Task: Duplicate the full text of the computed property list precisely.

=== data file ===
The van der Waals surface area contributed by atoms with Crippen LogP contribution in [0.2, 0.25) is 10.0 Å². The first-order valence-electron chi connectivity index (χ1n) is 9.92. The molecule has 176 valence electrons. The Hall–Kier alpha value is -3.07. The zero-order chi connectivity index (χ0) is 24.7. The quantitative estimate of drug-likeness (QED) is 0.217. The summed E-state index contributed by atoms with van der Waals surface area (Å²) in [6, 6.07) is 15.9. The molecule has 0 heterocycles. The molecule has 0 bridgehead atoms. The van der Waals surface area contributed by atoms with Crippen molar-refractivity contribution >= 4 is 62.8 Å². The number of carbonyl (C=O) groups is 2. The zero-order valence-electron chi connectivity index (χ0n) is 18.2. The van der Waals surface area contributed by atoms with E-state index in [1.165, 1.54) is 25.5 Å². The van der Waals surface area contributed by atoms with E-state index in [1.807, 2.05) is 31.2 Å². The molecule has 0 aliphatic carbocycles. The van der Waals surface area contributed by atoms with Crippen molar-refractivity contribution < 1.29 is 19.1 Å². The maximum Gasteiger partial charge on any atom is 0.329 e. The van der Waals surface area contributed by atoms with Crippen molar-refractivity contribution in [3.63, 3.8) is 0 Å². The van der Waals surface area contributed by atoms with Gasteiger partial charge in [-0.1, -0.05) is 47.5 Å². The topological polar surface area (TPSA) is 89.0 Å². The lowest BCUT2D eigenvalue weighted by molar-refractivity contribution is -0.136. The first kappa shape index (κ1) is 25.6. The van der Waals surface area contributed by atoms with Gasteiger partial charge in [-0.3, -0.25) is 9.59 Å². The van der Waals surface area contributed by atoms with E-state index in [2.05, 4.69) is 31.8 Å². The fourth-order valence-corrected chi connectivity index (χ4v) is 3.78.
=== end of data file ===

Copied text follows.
The van der Waals surface area contributed by atoms with Crippen LogP contribution in [0.2, 0.25) is 10.0 Å². The first-order valence-electron chi connectivity index (χ1n) is 9.92. The molecule has 176 valence electrons. The Hall–Kier alpha value is -3.07. The zero-order chi connectivity index (χ0) is 24.7. The quantitative estimate of drug-likeness (QED) is 0.217. The summed E-state index contributed by atoms with van der Waals surface area (Å²) in [6, 6.07) is 15.9. The molecule has 0 heterocycles. The molecule has 0 bridgehead atoms. The van der Waals surface area contributed by atoms with Crippen molar-refractivity contribution >= 4 is 62.8 Å². The number of carbonyl (C=O) groups is 2. The zero-order valence-electron chi connectivity index (χ0n) is 18.2. The van der Waals surface area contributed by atoms with E-state index in [1.165, 1.54) is 25.5 Å². The van der Waals surface area contributed by atoms with E-state index in [1.807, 2.05) is 31.2 Å². The molecule has 0 aliphatic carbocycles. The van der Waals surface area contributed by atoms with Crippen molar-refractivity contribution < 1.29 is 19.1 Å². The maximum Gasteiger partial charge on any atom is 0.329 e. The van der Waals surface area contributed by atoms with Crippen molar-refractivity contribution in [3.63, 3.8) is 0 Å². The van der Waals surface area contributed by atoms with Gasteiger partial charge in [-0.1, -0.05) is 47.5 Å². The topological polar surface area (TPSA) is 89.0 Å². The lowest BCUT2D eigenvalue weighted by molar-refractivity contribution is -0.136. The first kappa shape index (κ1) is 25.6. The van der Waals surface area contributed by atoms with Gasteiger partial charge in [-0.3, -0.25) is 9.59 Å². The van der Waals surface area contributed by atoms with E-state index in [2.05, 4.69) is 31.8 Å². The fourth-order valence-corrected chi connectivity index (χ4v) is 3.78.